Guilty pleasure or disgusting habit, visiting even the best Chinese buffets will leave you full and full of regret - best, of course, being a relative term in the world of Chinese food and buffets. Those costing more than $12 -- Todai in the Marqu*E Center, for one -- are excluded, but here are five strangely common buffet non-sequiturs.
1. Corn Nuggets You know them, you probably love them and you'll definitely find them on most Chinese buffets in the city. From the hellacious China Border (it's like stepping into a nightmare of screaming children and dried-up broccoli) near 290 and 610 to the palatable Hunan Chef on Katy Freeway, they all keep deep-fried dough flecked with corn kernels permanently stocked. Did these originate as a hidden surprise for stoned people who frequent these places?
2. Jell-O There are not many things more disgusting than Jell-O...except finding it among an array of greasy Chinese food under heat lamps. Once again, no one really knows the origin of its arrival onto the steam tables of Chinese buffets, just that you can set your watch by it.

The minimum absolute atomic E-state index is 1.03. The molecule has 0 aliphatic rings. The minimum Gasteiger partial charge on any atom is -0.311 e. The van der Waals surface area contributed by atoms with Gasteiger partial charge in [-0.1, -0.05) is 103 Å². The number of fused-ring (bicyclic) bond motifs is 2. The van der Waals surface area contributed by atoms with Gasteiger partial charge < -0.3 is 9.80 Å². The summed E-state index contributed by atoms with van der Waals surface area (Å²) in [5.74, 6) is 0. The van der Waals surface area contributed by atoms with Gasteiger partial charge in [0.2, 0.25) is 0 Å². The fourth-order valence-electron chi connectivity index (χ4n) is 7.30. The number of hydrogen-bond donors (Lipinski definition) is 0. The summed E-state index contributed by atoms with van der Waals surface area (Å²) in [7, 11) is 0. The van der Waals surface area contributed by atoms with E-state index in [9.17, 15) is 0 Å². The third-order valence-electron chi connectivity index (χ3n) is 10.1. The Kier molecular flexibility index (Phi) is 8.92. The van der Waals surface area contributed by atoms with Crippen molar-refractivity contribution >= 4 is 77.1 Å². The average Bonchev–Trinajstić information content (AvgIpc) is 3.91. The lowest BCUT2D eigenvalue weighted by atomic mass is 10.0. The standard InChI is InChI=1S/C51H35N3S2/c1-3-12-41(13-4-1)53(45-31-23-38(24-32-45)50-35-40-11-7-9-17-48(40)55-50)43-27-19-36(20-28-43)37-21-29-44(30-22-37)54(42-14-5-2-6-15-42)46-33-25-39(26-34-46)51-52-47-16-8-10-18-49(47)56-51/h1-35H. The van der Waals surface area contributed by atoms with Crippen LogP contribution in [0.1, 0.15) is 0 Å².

We Believe Local Journalism is Critical to the Life of a City
Support Our Journalism
3. Half Frozen Slices of White Cake So you need a decent dessert after you've gorged on sweet and sour pork, General Tso's chicken and an array of various sodium-laden sauces covering all kinds of meat and vegetables. Naturally, tiny slices of white cake are your first choice. How convenient! There's one right at the end of the buffet. You take a bite and, wait a minute, it's half-frozen. This cake isn't homemade?
4. Crinkle-Cut French Fries At the places around town serving dual purposes as food establishments and unruly children's free-for-alls (Lambo Chinese Buffet), crinkle-cut fries are perfect with the corn nuggets, pizza slices and snotty noses. While most of them are found squished into the carpet, a few remain shriveling slowly under the heat lamps near the "American" food.
5. Soft Serve Only the finest non-dairy frozen soft serve in cardboard cones are available at Chinese buffets. It's quite the day when you find one with sprinkles and toppings too. Even better: when those toppings are completely intermingled with one another after the barrage of children and adults have used the same utensil to dish out all of them.